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Supreme Court Addresses Retaliatory Arrest Based Upon First Amendment Protections

Posted by Cindy M. Cieslak | Jun 18, 2019 | 0 Comments

On May 28, 2019, the U.S. Supreme Court held in Nieves, et al. v. Bartlett, that generally, a claim for retaliatory arrest based upon protected speech fails unless the individual who was arrested can demonstrate that there was no probable cause to arrest him or her. However, the majority opinion also provided for a narrow exception to this general rule—where there is probable cause for an arrest, but under the specific circumstances police officers typically would exercise their discretion not to make an arrest, an individual may be able to bring a claim for retaliatory arrest based upon protected speech if he or she can present objective evidence that he or she was arrested when other similarly situated individuals who did not engage in the same type of protected speech were not arrested.

Chief Justice Roberts issued the majority opinion, in which Justices Breyer, Alito, Kagan and Kavanaugh joined. Justice Thomas joined the majority opinion except as to Part II-D, and he issued an opinion concurring in part and concurring in the judgment. Justice Gorsuch issued an opinion concurring in part and dissenting in part. Justice Ginsburg issued an opinion concurring in the judgment in part and dissenting in part. Justice Sotomayor issued a dissenting opinion.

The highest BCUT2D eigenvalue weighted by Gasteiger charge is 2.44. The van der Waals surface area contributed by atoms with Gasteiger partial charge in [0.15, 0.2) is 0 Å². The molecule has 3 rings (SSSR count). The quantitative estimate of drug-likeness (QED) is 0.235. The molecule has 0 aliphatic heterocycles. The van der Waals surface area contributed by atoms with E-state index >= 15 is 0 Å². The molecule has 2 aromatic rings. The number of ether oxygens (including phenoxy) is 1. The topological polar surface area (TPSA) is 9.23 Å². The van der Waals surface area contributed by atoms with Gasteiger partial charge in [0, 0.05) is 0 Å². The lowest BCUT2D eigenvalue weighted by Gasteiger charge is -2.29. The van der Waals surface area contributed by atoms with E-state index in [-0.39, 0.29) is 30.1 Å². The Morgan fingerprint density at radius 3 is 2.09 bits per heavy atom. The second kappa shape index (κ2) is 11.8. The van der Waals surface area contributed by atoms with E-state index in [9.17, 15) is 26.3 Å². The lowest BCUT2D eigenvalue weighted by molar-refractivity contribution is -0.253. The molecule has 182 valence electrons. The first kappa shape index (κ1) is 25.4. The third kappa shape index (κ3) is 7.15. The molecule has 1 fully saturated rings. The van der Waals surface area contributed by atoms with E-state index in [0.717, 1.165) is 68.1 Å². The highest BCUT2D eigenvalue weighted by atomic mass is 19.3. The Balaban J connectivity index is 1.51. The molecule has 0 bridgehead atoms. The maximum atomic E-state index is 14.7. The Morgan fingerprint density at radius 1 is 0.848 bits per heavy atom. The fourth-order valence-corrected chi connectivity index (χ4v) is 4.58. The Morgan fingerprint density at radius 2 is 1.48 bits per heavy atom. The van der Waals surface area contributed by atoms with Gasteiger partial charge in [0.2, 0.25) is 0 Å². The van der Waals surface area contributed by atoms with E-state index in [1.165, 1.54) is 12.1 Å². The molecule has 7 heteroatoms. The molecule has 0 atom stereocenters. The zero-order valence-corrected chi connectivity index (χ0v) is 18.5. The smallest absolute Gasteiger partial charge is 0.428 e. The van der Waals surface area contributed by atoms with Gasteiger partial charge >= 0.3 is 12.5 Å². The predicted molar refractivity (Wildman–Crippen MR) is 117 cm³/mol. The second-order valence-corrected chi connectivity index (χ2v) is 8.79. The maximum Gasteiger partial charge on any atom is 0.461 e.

Background: Mr. Bartlett sued Sergeant Nieves and Trooper Weight following his arrest on the last night of Arctic Man, a weeklong winter sports festival held in the remote Hoodoo Mountains near Paxson, Alaska.

According to Sgt. Nieves, at approximately 1:30 a.m., he was asking some of the festival attendees to move their keg of beer inside their RV so because minors had been sneaking alcohol from it. Bartlett, a bystander, began to belligerently yell to the RV owners that they should not speak with the police. In response, Sgt. Nieves approached Bartlett in an attempt to explain the situation; however, Bartlett was heavily intoxicated and yelled at Sgt. Nieves to leave. Sgt. Nieves left so that the situation would not be escalated. Bartlett disputes most of this encounter. He claims he was not drunk; he did not yell at Sgt. Nieves; and it was Sgt. Nieves who became aggressive because Bartlett refused to speak with Sgt. Nieves.